Welsbach did develop an inverted burner in the late 1890s, finally allowing gas to cast a shadowless downward light, but this technology did not come into widespread use in the U.S. until after 1906. [Ross reply: In the caption of the fifth image, above, I mention: In 1897 a new gas mantle was invented which allowed a gas flame to burn downwards.]

    Gas (which was formulated for light output, not heat output like today’s natural gas) remained common and competitive with electricity right up until the period following the introduction of the affordable drawn-tungsten-filament bulb around 1910, which was three times brighter for the same wattage as the carbon-filament bulb. Tungsten bulbs were the final nail in the coffin for gas, and after about 1913 combination fixtures become nearly extinct.

    Also, until after 1900 gas always pointed up, there was no such rule for electric sockets, which were used up, down, and sideways.

    Ross, the relevant technology advance that is pertinent to your house happened in 1893, when single-loop bamboo filaments give way to double-loop squirted cellulose filaments – your bulbs would have all been double-loop (the “squirrel-cage” look doesn’t come until the Tantalum lamp around 1906). [Ross reply: Double loop bulb. Squirrel cage bulb.]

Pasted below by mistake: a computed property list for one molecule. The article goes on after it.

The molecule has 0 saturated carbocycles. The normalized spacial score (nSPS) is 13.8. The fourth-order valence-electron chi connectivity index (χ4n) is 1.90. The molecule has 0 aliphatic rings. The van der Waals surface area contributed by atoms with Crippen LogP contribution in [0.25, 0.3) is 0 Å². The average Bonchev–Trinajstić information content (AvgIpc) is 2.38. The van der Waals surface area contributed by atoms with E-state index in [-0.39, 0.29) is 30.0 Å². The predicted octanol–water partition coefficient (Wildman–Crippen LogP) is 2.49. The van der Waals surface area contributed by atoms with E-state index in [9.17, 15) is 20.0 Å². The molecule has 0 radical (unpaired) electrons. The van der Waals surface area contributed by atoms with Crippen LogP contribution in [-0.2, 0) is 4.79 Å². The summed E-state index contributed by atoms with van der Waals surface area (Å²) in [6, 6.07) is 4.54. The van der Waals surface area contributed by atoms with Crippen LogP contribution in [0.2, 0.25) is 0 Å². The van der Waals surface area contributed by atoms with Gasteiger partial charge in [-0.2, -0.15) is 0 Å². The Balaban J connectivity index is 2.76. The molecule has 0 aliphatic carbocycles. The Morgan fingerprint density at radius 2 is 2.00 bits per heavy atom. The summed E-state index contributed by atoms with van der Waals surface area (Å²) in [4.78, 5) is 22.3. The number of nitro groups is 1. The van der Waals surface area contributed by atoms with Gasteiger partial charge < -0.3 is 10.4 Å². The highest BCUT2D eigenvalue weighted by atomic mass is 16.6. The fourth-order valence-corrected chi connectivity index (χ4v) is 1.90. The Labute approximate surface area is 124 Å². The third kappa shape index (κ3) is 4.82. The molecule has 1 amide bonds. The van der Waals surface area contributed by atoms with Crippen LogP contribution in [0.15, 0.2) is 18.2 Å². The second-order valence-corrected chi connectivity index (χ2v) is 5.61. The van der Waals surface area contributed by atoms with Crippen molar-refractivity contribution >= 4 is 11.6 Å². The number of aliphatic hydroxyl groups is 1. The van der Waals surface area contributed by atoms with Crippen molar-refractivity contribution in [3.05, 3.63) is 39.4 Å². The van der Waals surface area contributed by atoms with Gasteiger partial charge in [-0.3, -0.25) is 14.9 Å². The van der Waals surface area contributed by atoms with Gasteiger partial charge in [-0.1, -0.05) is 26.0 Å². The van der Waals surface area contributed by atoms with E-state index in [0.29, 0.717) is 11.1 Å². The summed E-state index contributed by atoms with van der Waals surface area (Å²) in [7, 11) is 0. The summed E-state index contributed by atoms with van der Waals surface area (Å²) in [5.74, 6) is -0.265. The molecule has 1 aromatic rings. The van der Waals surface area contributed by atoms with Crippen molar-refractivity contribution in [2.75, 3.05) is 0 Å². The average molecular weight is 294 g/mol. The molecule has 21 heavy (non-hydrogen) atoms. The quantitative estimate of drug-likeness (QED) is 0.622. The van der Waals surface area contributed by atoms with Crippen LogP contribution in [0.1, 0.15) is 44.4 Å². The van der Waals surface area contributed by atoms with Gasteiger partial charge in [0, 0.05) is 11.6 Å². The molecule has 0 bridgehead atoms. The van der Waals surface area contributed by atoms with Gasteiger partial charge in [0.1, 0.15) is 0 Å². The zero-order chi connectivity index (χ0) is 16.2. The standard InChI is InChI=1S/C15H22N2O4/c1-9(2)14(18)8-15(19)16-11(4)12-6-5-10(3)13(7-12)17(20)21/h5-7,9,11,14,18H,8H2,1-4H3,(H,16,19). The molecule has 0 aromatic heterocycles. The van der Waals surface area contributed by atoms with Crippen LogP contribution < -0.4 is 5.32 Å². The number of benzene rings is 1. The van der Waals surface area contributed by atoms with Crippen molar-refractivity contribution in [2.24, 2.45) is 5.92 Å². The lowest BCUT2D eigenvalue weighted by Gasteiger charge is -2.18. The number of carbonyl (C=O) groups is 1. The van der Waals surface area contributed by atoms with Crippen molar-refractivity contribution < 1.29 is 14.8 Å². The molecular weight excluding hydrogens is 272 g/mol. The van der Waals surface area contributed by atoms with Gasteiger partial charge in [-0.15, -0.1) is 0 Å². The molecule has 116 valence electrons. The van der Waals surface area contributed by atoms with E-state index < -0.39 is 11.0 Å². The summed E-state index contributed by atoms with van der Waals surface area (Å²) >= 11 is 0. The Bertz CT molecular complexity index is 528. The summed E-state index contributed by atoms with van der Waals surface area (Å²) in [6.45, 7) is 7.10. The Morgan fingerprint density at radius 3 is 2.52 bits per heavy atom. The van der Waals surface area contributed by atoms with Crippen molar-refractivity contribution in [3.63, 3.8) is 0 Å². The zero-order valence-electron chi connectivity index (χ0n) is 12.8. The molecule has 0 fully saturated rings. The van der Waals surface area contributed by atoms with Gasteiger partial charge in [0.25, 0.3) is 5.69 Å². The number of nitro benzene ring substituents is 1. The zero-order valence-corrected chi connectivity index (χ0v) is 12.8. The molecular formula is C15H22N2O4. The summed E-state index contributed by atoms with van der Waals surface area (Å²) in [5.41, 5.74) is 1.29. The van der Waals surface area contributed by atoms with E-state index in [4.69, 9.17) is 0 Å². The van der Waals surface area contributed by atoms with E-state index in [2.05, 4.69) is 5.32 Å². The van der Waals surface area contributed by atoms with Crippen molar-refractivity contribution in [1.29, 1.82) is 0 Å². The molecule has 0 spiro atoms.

Also, bulbs went from hand-blown to machine-blown in 1892, regularizing their shape into the familiar pear form.

    Also of interest, Harvey Hubbell did not patent the pull-chain socket until 1896, so your house would have had all paddle-type socket switches [Ross reply: cool!]

    To learn more about the history and evolution of lighting styles, see these articles originally published in Old-House Journal:

    ONE

    TWO

  2. Actually, I see by my own facts that your gas fixtures well could have had early Welsbach burners and been absolutely cutting edge in 1894. 😉 [Ross reply: a Welsbach burner.]